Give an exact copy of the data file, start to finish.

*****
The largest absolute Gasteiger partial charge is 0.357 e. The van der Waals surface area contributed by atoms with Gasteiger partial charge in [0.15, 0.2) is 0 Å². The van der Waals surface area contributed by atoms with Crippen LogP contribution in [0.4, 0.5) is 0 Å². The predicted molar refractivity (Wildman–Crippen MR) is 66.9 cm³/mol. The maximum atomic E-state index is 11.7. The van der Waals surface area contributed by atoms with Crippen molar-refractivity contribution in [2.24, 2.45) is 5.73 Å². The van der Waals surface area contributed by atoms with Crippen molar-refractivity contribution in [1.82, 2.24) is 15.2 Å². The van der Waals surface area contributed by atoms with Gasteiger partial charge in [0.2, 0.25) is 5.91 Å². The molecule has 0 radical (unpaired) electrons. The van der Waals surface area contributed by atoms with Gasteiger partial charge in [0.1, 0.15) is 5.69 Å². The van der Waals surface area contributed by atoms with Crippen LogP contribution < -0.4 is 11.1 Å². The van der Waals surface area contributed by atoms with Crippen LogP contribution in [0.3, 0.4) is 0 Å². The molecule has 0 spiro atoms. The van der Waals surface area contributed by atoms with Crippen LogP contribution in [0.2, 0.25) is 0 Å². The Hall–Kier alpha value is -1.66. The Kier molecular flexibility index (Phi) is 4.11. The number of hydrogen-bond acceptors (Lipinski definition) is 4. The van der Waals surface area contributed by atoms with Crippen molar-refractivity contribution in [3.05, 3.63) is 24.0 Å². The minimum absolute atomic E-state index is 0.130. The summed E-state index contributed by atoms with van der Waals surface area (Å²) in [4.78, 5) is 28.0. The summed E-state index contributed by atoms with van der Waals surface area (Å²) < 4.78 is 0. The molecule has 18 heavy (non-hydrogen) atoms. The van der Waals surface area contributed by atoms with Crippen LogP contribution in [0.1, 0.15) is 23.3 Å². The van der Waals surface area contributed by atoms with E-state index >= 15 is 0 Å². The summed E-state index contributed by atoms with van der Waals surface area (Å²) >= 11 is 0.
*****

The largest absolute Gasteiger partial charge is 0.357 e. The van der Waals surface area contributed by atoms with Gasteiger partial charge in [0.15, 0.2) is 0 Å². The van der Waals surface area contributed by atoms with Crippen LogP contribution in [0.4, 0.5) is 0 Å². The predicted molar refractivity (Wildman–Crippen MR) is 66.9 cm³/mol. The maximum atomic E-state index is 11.7. The van der Waals surface area contributed by atoms with Crippen molar-refractivity contribution in [2.24, 2.45) is 5.73 Å². The van der Waals surface area contributed by atoms with Crippen molar-refractivity contribution in [1.82, 2.24) is 15.2 Å². The van der Waals surface area contributed by atoms with Gasteiger partial charge in [0.2, 0.25) is 5.91 Å². The molecule has 0 radical (unpaired) electrons. The van der Waals surface area contributed by atoms with Gasteiger partial charge in [0.1, 0.15) is 5.69 Å². The van der Waals surface area contributed by atoms with Crippen LogP contribution < -0.4 is 11.1 Å². The van der Waals surface area contributed by atoms with Crippen LogP contribution in [0.3, 0.4) is 0 Å². The molecule has 0 spiro atoms. The van der Waals surface area contributed by atoms with Crippen LogP contribution in [0.2, 0.25) is 0 Å². The Hall–Kier alpha value is -1.66. The Kier molecular flexibility index (Phi) is 4.11. The number of hydrogen-bond acceptors (Lipinski definition) is 4. The van der Waals surface area contributed by atoms with Crippen molar-refractivity contribution in [3.05, 3.63) is 24.0 Å². The minimum absolute atomic E-state index is 0.130. The summed E-state index contributed by atoms with van der Waals surface area (Å²) in [4.78, 5) is 28.0. The summed E-state index contributed by atoms with van der Waals surface area (Å²) < 4.78 is 0. The molecule has 18 heavy (non-hydrogen) atoms. The van der Waals surface area contributed by atoms with Crippen LogP contribution in [0.1, 0.15) is 23.3 Å². The van der Waals surface area contributed by atoms with E-state index >= 15 is 0 Å². The summed E-state index contributed by atoms with van der Waals surface area (Å²) >= 11 is 0.